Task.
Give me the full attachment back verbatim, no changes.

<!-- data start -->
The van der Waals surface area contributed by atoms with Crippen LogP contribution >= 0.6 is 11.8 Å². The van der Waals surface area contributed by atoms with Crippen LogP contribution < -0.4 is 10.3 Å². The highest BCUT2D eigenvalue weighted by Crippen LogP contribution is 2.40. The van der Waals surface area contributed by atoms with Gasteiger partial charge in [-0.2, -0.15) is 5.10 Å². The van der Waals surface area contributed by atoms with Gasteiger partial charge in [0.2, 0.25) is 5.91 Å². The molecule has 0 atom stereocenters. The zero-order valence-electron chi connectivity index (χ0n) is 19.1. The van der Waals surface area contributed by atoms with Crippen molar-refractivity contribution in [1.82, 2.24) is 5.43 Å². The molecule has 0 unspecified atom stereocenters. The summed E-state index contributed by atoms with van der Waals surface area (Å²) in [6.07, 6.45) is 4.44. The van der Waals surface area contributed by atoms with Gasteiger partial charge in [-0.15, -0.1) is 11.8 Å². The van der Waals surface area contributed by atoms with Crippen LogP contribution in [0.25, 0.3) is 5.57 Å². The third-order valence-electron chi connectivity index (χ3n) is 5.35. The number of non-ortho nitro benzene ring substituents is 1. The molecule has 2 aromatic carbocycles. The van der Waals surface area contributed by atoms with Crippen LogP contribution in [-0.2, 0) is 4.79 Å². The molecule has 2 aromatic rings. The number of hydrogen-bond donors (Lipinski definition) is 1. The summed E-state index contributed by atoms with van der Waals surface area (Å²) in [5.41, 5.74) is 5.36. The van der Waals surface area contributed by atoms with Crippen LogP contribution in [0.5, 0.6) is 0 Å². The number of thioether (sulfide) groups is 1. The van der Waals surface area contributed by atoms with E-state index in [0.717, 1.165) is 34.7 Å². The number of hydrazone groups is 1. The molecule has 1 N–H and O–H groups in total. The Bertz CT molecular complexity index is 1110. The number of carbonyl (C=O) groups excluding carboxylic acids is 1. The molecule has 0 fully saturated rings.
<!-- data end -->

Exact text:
The van der Waals surface area contributed by atoms with Crippen LogP contribution >= 0.6 is 11.8 Å². The van der Waals surface area contributed by atoms with Crippen LogP contribution < -0.4 is 10.3 Å². The highest BCUT2D eigenvalue weighted by Crippen LogP contribution is 2.40. The van der Waals surface area contributed by atoms with Gasteiger partial charge in [-0.2, -0.15) is 5.10 Å². The van der Waals surface area contributed by atoms with Gasteiger partial charge in [0.2, 0.25) is 5.91 Å². The molecule has 0 atom stereocenters. The zero-order valence-electron chi connectivity index (χ0n) is 19.1. The van der Waals surface area contributed by atoms with Crippen molar-refractivity contribution in [1.82, 2.24) is 5.43 Å². The molecule has 0 unspecified atom stereocenters. The summed E-state index contributed by atoms with van der Waals surface area (Å²) in [6.07, 6.45) is 4.44. The van der Waals surface area contributed by atoms with Gasteiger partial charge in [-0.15, -0.1) is 11.8 Å². The van der Waals surface area contributed by atoms with Crippen LogP contribution in [0.25, 0.3) is 5.57 Å². The third-order valence-electron chi connectivity index (χ3n) is 5.35. The number of non-ortho nitro benzene ring substituents is 1. The molecule has 2 aromatic carbocycles. The van der Waals surface area contributed by atoms with Crippen LogP contribution in [-0.2, 0) is 4.79 Å². The molecule has 2 aromatic rings. The number of hydrogen-bond donors (Lipinski definition) is 1. The summed E-state index contributed by atoms with van der Waals surface area (Å²) in [5.41, 5.74) is 5.36. The van der Waals surface area contributed by atoms with Crippen LogP contribution in [0.5, 0.6) is 0 Å². The number of thioether (sulfide) groups is 1. The van der Waals surface area contributed by atoms with E-state index in [0.717, 1.165) is 34.7 Å². The number of hydrazone groups is 1. The molecule has 1 N–H and O–H groups in total. The Bertz CT molecular complexity index is 1110. The number of carbonyl (C=O) groups excluding carboxylic acids is 1. The molecule has 0 fully saturated rings.